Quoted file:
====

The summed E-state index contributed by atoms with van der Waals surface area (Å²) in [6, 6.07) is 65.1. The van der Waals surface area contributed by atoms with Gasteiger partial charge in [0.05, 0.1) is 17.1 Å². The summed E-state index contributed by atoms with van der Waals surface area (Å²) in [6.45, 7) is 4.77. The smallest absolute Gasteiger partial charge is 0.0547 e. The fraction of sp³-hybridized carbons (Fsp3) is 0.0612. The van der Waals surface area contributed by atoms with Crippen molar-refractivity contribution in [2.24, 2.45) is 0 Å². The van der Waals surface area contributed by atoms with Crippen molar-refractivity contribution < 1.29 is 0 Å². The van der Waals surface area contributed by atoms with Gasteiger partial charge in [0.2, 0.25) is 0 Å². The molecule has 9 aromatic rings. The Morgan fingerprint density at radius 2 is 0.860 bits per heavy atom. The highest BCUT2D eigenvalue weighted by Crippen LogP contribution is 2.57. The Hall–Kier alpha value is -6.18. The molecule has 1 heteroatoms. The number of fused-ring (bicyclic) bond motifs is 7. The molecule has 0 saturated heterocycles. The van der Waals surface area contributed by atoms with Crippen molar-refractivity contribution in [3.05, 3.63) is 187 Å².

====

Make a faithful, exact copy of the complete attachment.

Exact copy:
The summed E-state index contributed by atoms with van der Waals surface area (Å²) in [6, 6.07) is 65.1. The van der Waals surface area contributed by atoms with Gasteiger partial charge in [0.05, 0.1) is 17.1 Å². The summed E-state index contributed by atoms with van der Waals surface area (Å²) in [6.45, 7) is 4.77. The smallest absolute Gasteiger partial charge is 0.0547 e. The fraction of sp³-hybridized carbons (Fsp3) is 0.0612. The van der Waals surface area contributed by atoms with Crippen molar-refractivity contribution in [2.24, 2.45) is 0 Å². The van der Waals surface area contributed by atoms with Crippen molar-refractivity contribution < 1.29 is 0 Å². The van der Waals surface area contributed by atoms with Gasteiger partial charge in [0.2, 0.25) is 0 Å². The molecule has 9 aromatic rings. The Morgan fingerprint density at radius 2 is 0.860 bits per heavy atom. The highest BCUT2D eigenvalue weighted by Crippen LogP contribution is 2.57. The Hall–Kier alpha value is -6.18. The molecule has 1 heteroatoms. The number of fused-ring (bicyclic) bond motifs is 7. The molecule has 0 saturated heterocycles. The van der Waals surface area contributed by atoms with Crippen molar-refractivity contribution in [3.05, 3.63) is 187 Å².